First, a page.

On August 21, a solar eclipse (when the Moon passes in between the Earth and the Sun) will be visible throughout the United States. King County will experience a partial solar eclipse, beginning at around 9:10 a.m. and peaking at 10:20 a.m., with approximately 90 percent of the Sun covered by the Moon. While this astronomical phenomenon will be a sight to see, viewers must use proper eye protection as looking directly at the Sun may cause severe eye damage.
The National Weather Service notes that the only safe way to observe a partial solar eclipse is through special solar filtered glasses, a telescope with a solar filter, or through Welder’s Glass #14 or darker. Homemade filters and ordinary sunglasses are not safe for looking at the Sun. The American Astronomical Society offers a list of reputable vendors to purchase solar filters and viewers.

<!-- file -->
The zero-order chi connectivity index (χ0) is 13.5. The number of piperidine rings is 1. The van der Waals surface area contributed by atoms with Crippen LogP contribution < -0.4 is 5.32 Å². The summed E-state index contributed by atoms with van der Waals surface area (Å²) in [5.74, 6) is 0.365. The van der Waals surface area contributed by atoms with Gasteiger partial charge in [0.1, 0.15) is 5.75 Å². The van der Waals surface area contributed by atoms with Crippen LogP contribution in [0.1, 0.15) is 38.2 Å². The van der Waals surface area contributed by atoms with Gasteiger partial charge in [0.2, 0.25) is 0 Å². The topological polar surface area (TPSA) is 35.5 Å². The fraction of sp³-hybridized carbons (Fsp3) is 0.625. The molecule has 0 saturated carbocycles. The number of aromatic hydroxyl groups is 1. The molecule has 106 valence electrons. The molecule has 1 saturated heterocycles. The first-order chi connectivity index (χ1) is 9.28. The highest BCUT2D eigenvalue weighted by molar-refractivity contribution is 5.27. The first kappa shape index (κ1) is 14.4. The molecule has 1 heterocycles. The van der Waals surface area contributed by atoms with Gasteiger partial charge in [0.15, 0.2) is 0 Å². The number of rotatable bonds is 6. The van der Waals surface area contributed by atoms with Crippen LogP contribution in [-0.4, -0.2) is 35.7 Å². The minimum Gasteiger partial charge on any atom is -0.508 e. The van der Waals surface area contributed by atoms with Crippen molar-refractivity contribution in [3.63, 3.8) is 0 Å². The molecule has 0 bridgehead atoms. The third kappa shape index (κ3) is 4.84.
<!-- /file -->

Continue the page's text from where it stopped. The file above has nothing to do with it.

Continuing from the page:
Solar Eclipse Fun Facts:
- This is the first total solar eclipse the United States has experienced since 1991 and the first to move across the entire U.S. mainland since 1918.
- The next total solar eclipse over the United States will be on April 8, 2024.
- The total solar eclipse will last a maximum of 2 minutes and 43 seconds. About 70 percent of eclipses last longer than this.
For more on the solar eclipse, visit NASA’s Total Eclipse 2017 website.